Background: Light fractionation with a 2-h dark interval increases the efficacy of topical aminolevulinic acid (ALA) photodynamic therapy (PDT). Hexyl-aminolevulinate (HAL) is the hexyl ester of ALA. Both HAL and ALA lead to protoporphyrin IX (PpIX) accumulation in endothelial cells and to vascular effects, which are important for light fractionation. We investigated light fractionation for HAL-PDT in a mouse skin model and compared this with ALA. Methods: Three illumination schemes were studied: (a) 100Jcm-2 in a single illumination; (b) 50+50Jcm-2 in a twofold illumination; (c) a small first light fraction until 50% of PpIX was photobleached (ca. 3Jcm-2), followed by 97Jcm-2 2h later. PpIX fluorescence was measured continuously during illumination. Efficacy was evaluated by daily visual skin damage scoring up to 7 days after PDT. Results: Light fractionation showed a trend towards increased efficacy for HAL-PDT. Both the initial PpIX synthesis and the PpIX resynthesis during the dark interval were higher for ALA, but these were not correlated with efficacy. Single HAL-PDT was more effective than single ALA-PDT. Photobleaching rates of HAL and ALA were similar indicating similar biodistributions at depth. Conclusion: Our results provide evidence to support that light fractionation may be beneficial for HAL-PDT. We are cautious because we found only a non-significant increase in response. However, combining our results with literature data suggest that the illumination scheme may be further optimized for HAL-PDT to potentially enhance the effect of light fractionation.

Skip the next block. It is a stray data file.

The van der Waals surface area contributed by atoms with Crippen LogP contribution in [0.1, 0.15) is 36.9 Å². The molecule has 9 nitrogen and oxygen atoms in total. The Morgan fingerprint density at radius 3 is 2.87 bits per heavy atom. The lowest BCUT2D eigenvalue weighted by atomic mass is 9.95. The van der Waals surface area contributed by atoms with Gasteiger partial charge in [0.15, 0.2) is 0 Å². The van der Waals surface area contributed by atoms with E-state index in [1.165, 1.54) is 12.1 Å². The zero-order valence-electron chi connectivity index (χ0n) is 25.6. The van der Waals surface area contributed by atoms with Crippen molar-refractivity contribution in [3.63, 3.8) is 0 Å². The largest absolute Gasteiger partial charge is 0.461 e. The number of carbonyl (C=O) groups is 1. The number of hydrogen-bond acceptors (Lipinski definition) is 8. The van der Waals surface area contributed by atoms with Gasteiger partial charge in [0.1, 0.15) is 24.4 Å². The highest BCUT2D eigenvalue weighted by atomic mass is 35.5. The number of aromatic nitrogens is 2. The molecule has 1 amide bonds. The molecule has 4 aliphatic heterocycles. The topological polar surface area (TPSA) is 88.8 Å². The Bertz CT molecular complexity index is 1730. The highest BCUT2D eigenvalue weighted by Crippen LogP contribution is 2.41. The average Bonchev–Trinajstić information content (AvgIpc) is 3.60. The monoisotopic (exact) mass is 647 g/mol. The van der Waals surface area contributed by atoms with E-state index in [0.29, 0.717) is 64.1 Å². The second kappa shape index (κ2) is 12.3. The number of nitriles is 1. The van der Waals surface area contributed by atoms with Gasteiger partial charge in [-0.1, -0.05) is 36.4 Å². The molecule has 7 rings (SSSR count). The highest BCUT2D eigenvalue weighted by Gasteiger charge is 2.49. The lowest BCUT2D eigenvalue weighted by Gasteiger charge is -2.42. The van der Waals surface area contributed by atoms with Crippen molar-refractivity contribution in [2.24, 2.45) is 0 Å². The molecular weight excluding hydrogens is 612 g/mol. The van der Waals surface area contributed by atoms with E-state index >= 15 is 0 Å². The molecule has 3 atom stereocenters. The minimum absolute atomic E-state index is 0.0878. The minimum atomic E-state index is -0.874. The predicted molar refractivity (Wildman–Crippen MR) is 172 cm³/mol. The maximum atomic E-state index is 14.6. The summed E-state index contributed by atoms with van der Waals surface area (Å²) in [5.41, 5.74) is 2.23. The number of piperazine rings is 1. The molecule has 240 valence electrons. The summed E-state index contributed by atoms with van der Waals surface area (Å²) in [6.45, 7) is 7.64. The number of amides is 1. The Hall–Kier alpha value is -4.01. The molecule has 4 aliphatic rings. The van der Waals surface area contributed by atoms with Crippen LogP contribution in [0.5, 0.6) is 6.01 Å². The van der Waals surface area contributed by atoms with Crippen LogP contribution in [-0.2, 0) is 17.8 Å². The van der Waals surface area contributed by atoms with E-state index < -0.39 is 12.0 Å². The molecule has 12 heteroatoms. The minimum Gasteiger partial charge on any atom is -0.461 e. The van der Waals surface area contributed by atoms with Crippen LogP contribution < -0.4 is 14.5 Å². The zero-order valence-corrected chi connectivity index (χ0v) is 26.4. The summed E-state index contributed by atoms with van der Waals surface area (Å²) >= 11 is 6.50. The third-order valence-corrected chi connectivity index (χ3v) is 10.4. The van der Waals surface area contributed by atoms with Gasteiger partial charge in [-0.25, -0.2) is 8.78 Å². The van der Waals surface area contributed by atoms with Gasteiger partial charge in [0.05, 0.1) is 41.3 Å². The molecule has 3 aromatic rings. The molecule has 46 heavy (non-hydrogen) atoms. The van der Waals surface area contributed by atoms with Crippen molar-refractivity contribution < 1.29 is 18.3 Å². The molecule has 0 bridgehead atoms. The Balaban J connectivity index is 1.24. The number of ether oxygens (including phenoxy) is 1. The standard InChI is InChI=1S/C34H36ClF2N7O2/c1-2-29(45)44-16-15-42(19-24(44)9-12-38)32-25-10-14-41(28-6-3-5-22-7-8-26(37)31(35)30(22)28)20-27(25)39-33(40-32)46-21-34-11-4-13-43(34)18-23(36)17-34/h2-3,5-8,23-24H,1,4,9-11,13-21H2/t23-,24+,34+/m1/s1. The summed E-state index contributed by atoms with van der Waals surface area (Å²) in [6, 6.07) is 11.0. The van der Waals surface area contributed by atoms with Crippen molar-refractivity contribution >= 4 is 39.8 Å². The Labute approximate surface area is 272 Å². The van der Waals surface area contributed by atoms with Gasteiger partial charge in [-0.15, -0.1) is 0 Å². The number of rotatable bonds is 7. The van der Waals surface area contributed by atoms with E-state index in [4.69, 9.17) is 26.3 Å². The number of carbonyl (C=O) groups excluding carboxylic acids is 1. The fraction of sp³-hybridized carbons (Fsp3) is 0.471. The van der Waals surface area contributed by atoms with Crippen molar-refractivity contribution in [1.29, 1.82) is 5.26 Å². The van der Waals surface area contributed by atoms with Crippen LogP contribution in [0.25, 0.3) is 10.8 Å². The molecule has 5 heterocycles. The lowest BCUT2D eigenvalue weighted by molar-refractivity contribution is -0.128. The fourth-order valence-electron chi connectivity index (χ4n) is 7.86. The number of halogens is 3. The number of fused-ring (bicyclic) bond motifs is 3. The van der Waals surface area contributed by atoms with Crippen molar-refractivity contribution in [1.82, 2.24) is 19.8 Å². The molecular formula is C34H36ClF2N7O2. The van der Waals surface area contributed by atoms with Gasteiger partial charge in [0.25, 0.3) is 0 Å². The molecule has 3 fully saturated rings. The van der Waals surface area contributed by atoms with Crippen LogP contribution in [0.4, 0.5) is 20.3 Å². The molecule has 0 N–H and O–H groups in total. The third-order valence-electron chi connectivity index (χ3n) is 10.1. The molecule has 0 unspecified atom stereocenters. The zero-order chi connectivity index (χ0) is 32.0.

Additional Metadata
Keywords ALA, HAL, Light fractionation, Mouse skin, PDT
Persistent URL dx.doi.org/10.1016/j.pdpdt.2013.09.002, hdl.handle.net/1765/65567
Journal Photodiagnosis and Photodynamic Therapy
Citation
Middelburg, T.A, de Bruijn, H.S, van der Ploeg-van den Heuvel, A, Neumann, H.A.M, & Robinson, D.J. (2013). The effect of light fractionation with a 2-h dark interval on the efficacy of topical hexyl-aminolevulinate photodynamic therapy in normal mouse skin. Photodiagnosis and Photodynamic Therapy, 10(4), 703–709. doi:10.1016/j.pdpdt.2013.09.002